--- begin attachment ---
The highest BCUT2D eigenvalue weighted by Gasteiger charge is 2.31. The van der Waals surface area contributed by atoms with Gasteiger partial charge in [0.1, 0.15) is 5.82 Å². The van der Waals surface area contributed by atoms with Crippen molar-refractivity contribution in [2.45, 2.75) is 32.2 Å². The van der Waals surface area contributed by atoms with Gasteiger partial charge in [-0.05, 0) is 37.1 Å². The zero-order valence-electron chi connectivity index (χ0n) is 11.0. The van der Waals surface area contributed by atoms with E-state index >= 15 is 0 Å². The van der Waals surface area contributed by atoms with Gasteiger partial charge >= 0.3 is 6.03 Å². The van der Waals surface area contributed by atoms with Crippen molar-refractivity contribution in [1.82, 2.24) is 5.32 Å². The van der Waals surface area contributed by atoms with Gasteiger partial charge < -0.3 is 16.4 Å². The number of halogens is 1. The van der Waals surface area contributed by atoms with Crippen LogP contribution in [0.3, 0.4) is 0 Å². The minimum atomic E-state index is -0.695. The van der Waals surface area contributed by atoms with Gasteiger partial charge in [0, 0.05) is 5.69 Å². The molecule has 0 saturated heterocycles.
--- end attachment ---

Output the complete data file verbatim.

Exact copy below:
The highest BCUT2D eigenvalue weighted by Gasteiger charge is 2.31. The van der Waals surface area contributed by atoms with Gasteiger partial charge in [0.1, 0.15) is 5.82 Å². The van der Waals surface area contributed by atoms with Crippen molar-refractivity contribution in [2.45, 2.75) is 32.2 Å². The van der Waals surface area contributed by atoms with Gasteiger partial charge in [-0.05, 0) is 37.1 Å². The zero-order valence-electron chi connectivity index (χ0n) is 11.0. The van der Waals surface area contributed by atoms with E-state index >= 15 is 0 Å². The van der Waals surface area contributed by atoms with Gasteiger partial charge >= 0.3 is 6.03 Å². The van der Waals surface area contributed by atoms with Crippen molar-refractivity contribution in [1.82, 2.24) is 5.32 Å². The van der Waals surface area contributed by atoms with Gasteiger partial charge < -0.3 is 16.4 Å². The number of halogens is 1. The van der Waals surface area contributed by atoms with Crippen LogP contribution in [0.3, 0.4) is 0 Å². The minimum atomic E-state index is -0.695. The van der Waals surface area contributed by atoms with Gasteiger partial charge in [0, 0.05) is 5.69 Å². The molecule has 0 saturated heterocycles.